Cozy Season with Winter Editions

Cozy Season with Winter Editions

In London, we’re in a Gstaad state of mind if you will.

In London, we’re in a Gstaad state of mind if you will.

Peter Doig, D1-3 Lost, from Zermatt (D1) (detail), 2020-21/2022. Evening & Day Editions, London.

As the mercury drops during this magical time of year, we begin to slow down and unwind as we find solace in the glow of a warm fire and the sight of a snowy landscape. We admit, we’re taking the requisite time to rest our weary bones from the bustle of the year, and as we do, travel comes to mind. After all, what better way to relax than the luxury of a change of pace and scenery?

Yet finding the perfect winter resort is no easy task. Luckily for us, we can skip the winter travel, as the below works on offer in the upcoming Evening & Day Editions auctions in London transport us to just the right places. So cozy up, pour that Earl Grey or Laphroaig or chocolat chaud or whatever you like, and join us for a cool plunge into works so wintry they actually make us feel warm.



Peter Doig

Peter Doig, Zermatt (D1), 2020–21/2022. Evening & Day Editions, London.

There is no better place to begin this reverie than a picturesque Swiss ski resort, and Peter Doig brings us just that. In fact, Doig made the paintings from which these prints were sourced shortly after spending the winter season at the Zermatt chalet of the architect and artist Heinz Julen. The images were inspired by vintage ski posters advertising the resort municipality and Doig drew on his memories of this landscape while painting. In a cunning ontological twist, the paintings originally inspired by posters are here rendered as giclée prints. The works were also inspired by Derek Walcott’s series of poems The Prodigal, which chronicle the experience of a traveler and speak to ongoing themes Doig explores in his work: the slippage between memory, reality, and imagination. Just the themes we need for our winter daydream.



Andy Warhol

Andy WarholNeuschwanstein, 1987. Evening & Day Editions, London.

And deeper into that daydream we go with Andy Warhol and a work that makes Neuschwanstein castle look even more like a fairy tale setting than it does in the Disney logo. The castle, nestled above the Alpsee lake in the Bavarian countryside and surrounded by a forest of dense evergreens, has inspired enchanting tales throughout the age, frequently gracing the silver screen on its way to becoming a major tourist destination. Ever drawn to iconic and recognizable imagery, it comes as no surprise that this castle caught the interest of Andry Warhol. For us, it’s the perfect place for an imagined winter adventure.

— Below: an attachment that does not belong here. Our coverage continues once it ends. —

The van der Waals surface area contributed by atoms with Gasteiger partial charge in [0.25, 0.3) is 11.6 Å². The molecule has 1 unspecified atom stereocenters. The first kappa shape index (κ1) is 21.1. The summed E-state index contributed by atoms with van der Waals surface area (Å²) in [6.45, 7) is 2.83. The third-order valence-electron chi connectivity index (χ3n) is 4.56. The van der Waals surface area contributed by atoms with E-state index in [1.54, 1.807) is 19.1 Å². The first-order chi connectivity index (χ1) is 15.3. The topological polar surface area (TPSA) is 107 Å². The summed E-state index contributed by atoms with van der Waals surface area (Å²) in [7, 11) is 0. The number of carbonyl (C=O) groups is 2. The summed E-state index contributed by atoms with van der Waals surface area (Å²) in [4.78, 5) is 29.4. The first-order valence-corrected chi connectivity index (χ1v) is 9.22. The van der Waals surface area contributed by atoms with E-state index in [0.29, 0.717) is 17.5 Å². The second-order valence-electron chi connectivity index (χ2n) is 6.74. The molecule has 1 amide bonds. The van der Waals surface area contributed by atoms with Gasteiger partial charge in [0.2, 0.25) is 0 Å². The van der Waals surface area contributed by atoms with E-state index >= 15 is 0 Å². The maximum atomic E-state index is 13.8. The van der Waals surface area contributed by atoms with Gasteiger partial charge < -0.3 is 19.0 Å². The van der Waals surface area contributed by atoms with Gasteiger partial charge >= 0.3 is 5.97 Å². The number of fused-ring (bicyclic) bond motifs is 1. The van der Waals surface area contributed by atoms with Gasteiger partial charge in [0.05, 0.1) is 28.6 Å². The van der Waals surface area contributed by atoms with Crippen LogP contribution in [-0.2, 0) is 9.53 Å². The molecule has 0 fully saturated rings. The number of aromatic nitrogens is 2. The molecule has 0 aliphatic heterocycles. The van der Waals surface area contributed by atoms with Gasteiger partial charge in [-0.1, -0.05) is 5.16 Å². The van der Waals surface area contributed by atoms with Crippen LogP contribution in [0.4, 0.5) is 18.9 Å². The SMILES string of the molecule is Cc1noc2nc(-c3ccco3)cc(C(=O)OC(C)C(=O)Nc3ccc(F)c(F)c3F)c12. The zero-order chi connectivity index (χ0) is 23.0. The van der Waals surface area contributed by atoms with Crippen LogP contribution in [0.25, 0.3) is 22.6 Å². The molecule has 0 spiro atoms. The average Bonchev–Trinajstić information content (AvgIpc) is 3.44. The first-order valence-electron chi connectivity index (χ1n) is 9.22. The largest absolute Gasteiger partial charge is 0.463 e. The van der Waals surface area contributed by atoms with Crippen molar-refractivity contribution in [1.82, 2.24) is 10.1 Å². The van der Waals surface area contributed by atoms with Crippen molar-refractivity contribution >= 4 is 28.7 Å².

David Shrigley

David Shrigley, I Hate Humans, 2022. Evening & Day Editions, London.

This David Shrigley work expresses a sentiment many of us feel this time of year. And though that sentiment may be strong, the image of this creature is so adorable we can’t look away. Of course, there may be deeper meanings at play here. Perhaps this bear hates us humans for what we’ve done to their ecosystem, particularly given the lack of ice in the image. And that’s the power of this work: it immediately makes us smile as we identify with its message, then it calls to mind the forlorn imagery of displaced polar bears in a reminder of the impact our presence has on our fellow creatures. But it can also serve as a welcome reminder that there’s nothing wrong with a little alone time when we need it.



Gerhard Richter

Gerhard Richter, Waldhaus (House in the Woods), 2004/2018. Evening & Day Editions, London.

Speaking of solitude, Gerhard Richter’s Waldhaus lets us imagine a private moment shared with nature. From a midair vantage point — as though we’re on a ski lift — we look down upon this idyllic scene to see a comfortable home nestled among the dense trees of a forest with snow-capped mountains in the distance. There’s just enough of the house in the frame to remind us of a human presence. Otherwise, we’re left alone with our thoughts in the woods. How very German.



Marc Chagall

Marc Chagall, L’Hiver (Winter), from Daphnis et Chloé, 1961.  Evening & Day Editions, London.

From our remote daydream we’re now drawn to the timeless romance of Daphnis and Chloé in Chagall’s passionate depiction of the young lovers reuniting in a harsh winter. The sight of the couple against the snow-drenched background calls to mind the warmth of our loved ones’ embrace in the colder months. A spectacular use of subtle yellow, blue, pink, and purple colors adds a dreamy glow to this mythical scene that is definitively Chagall.




Left: Jadé Fadojutimi, A Season's Echo, 2022. Right: David Hockney, Rain on the Studio Window, 2009. Evening & Day Editions, London.

And now, choose your own winter journey. From the ambience of the delicate rain seen from David Hockney’s studio window to the snow-covered cherry blossoms of Damien Hirst’s Mercy from The Virtues and the psychological expression in Jadé Fadojutimi’s A Season’s Echo, there’s even more to explore from the comfort of your home (or from the halls of Phillips’ London gallery). Browse the catalogue to discover even more inspiration.

Damien Hirst, The Virtues, 2021. Evening & Day Editions, London.



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